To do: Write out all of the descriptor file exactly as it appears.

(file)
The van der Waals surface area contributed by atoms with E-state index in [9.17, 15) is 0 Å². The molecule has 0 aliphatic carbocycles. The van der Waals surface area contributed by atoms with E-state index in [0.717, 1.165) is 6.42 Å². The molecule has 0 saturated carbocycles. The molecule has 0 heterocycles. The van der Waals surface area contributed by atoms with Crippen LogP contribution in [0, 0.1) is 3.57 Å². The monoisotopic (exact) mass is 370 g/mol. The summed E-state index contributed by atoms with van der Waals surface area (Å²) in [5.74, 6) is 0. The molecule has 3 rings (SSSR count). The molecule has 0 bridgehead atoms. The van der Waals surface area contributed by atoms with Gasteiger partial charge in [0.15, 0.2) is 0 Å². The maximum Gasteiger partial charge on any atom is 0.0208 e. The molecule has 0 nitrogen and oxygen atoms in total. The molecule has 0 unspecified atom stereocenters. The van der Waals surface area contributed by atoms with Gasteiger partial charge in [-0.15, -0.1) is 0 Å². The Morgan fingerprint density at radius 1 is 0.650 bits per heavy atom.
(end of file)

The van der Waals surface area contributed by atoms with E-state index in [9.17, 15) is 0 Å². The molecule has 0 aliphatic carbocycles. The van der Waals surface area contributed by atoms with E-state index in [0.717, 1.165) is 6.42 Å². The molecule has 0 saturated carbocycles. The molecule has 0 heterocycles. The van der Waals surface area contributed by atoms with Crippen LogP contribution in [0, 0.1) is 3.57 Å². The monoisotopic (exact) mass is 370 g/mol. The summed E-state index contributed by atoms with van der Waals surface area (Å²) in [5.74, 6) is 0. The molecule has 3 rings (SSSR count). The molecule has 0 bridgehead atoms. The van der Waals surface area contributed by atoms with Gasteiger partial charge in [0.15, 0.2) is 0 Å². The maximum Gasteiger partial charge on any atom is 0.0208 e. The molecule has 0 nitrogen and oxygen atoms in total. The molecule has 0 unspecified atom stereocenters. The van der Waals surface area contributed by atoms with Gasteiger partial charge in [-0.15, -0.1) is 0 Å². The Morgan fingerprint density at radius 1 is 0.650 bits per heavy atom.